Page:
King of Scars by Leigh Bardugo Review

I’m not always the fastest person when it comes to keeping up with new releases, so when this book came out I was one of those surprised readers who had no idea where this came from.  I figured Leigh Bardugo would not be done writing, but didn’t see the Grishaverse expanding then, so this book has been an incredible surprise, especially since I shipped Alina with Nikolai.  Not that that ended up being canon, but I still like Nikolai a lot more than Mal, don’t hurt me!  Someone asked recently how to read the Grishaverse books (which order), and while I answered with the best order I knew of, it made me also think just how much Nikolai has been a part of each of the series, so this book is a big moment for him and us, the reader!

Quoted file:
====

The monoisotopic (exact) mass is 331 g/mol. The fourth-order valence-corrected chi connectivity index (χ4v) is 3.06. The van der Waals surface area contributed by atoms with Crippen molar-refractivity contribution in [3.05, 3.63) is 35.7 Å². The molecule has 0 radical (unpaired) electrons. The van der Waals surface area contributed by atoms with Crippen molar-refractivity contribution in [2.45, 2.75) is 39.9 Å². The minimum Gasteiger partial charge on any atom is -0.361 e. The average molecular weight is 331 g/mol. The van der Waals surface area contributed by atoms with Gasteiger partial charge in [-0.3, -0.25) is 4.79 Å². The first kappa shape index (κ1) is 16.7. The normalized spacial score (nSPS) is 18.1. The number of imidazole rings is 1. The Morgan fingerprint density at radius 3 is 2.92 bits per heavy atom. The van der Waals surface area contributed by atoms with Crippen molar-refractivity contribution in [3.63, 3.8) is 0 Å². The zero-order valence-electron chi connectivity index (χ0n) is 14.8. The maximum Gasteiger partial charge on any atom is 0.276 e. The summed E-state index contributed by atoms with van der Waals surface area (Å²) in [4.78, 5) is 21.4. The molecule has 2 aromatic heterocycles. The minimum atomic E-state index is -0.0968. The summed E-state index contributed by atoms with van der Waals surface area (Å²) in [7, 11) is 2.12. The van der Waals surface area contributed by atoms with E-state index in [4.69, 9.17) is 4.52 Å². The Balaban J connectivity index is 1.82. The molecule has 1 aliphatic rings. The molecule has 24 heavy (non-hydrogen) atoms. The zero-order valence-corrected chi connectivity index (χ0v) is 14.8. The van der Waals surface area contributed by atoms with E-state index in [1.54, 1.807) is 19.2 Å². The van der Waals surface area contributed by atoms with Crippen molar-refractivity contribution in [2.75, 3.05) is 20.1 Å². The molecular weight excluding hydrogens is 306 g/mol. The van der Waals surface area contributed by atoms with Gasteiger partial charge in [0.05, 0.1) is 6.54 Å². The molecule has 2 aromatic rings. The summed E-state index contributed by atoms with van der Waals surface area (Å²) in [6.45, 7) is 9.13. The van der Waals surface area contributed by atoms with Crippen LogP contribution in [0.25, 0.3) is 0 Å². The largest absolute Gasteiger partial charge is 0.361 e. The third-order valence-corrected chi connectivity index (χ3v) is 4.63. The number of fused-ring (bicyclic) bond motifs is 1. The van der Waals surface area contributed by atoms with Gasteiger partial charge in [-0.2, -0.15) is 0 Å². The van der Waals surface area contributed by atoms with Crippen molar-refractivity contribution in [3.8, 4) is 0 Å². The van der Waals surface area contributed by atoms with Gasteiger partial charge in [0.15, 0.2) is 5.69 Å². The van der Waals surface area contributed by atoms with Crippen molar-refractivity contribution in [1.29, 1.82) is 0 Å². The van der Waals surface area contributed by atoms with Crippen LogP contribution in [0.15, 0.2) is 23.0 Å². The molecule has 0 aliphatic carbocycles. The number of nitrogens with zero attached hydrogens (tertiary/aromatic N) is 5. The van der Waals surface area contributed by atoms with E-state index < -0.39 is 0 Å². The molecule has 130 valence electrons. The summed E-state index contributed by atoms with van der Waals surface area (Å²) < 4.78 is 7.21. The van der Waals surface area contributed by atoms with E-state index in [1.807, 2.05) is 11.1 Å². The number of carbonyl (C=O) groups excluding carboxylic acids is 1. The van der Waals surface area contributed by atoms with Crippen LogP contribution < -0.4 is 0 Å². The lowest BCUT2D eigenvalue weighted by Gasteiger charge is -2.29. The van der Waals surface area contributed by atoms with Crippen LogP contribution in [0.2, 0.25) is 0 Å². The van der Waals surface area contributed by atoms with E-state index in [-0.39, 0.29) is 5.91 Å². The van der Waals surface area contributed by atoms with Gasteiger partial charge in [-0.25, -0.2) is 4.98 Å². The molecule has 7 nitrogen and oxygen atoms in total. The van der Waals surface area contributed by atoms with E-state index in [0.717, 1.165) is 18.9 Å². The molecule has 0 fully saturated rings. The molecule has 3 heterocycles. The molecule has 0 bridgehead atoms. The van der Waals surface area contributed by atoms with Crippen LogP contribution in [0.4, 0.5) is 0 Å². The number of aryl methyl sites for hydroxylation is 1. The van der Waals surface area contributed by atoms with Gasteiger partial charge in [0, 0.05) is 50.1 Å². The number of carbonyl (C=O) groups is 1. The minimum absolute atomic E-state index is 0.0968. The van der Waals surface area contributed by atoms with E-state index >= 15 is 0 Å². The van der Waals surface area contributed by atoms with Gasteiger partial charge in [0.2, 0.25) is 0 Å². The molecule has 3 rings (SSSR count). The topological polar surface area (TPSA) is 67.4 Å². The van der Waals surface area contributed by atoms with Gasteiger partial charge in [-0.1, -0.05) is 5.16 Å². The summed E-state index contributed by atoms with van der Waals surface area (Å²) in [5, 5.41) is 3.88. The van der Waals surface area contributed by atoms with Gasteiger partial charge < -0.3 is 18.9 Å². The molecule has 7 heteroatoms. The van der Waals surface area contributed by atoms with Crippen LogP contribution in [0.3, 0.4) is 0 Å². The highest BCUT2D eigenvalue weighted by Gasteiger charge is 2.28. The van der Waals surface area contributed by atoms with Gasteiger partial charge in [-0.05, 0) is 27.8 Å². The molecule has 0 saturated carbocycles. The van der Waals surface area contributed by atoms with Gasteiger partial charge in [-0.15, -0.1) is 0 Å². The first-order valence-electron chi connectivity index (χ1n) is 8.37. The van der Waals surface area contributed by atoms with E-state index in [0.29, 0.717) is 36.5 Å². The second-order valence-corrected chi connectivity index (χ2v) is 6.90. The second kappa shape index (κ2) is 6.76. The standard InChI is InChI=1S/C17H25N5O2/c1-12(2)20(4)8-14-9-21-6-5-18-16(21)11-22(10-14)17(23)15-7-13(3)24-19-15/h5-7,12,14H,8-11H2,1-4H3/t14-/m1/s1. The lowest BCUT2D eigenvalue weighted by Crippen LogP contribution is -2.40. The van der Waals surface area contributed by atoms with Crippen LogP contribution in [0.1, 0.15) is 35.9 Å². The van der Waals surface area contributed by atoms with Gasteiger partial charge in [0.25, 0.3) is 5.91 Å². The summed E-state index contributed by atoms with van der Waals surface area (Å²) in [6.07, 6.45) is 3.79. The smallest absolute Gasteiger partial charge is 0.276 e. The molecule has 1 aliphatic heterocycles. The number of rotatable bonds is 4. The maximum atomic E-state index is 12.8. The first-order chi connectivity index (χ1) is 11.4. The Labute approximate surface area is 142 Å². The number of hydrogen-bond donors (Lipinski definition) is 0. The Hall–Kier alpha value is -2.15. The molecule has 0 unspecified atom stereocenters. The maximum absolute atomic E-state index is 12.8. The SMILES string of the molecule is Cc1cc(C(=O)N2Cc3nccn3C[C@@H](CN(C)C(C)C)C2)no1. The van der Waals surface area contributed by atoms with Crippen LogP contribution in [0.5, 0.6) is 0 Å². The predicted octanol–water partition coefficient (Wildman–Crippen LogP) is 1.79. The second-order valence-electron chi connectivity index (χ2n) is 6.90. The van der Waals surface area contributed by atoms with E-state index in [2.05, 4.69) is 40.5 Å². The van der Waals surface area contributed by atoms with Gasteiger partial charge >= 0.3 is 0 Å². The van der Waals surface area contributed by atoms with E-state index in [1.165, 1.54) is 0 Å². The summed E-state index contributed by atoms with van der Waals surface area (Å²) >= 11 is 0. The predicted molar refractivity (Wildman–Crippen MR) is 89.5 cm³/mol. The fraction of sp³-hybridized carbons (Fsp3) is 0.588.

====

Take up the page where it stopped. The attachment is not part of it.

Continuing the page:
Since I can say that I’ve read all the Grishaverse novels, it’s not hard to believe I love Bardugo’s books, and that this will be a pretty glowing review.  As much as I generally try to keep this as spoiler free as possible, it’s impossible to not spoil anything if you haven’t read the Shadow and Bone Trilogy or Six of Crows Duology, so if you haven’t read either this is a great time to pick up either or both since we are also about to get a Netflix series based on Shadow and Bone (yayyyyy!!!!).

Overall Rating: 5 out of 5

Synopsis / Overall Premise:

King of Scars falls in the timeline after the Six of Crows duology, making the books follow order by publication year, which makes it really easy to follow if you buy whenever she puts a new book out.  Where for Six of Crows, you could get away with not having read Shadow and Bone, this duology feels like it’s necessary to have read the other series before getting into it, the characters being a mix from both, and while you can likely learn who they are as you go, it’s more meaningful coming from their earlier stories.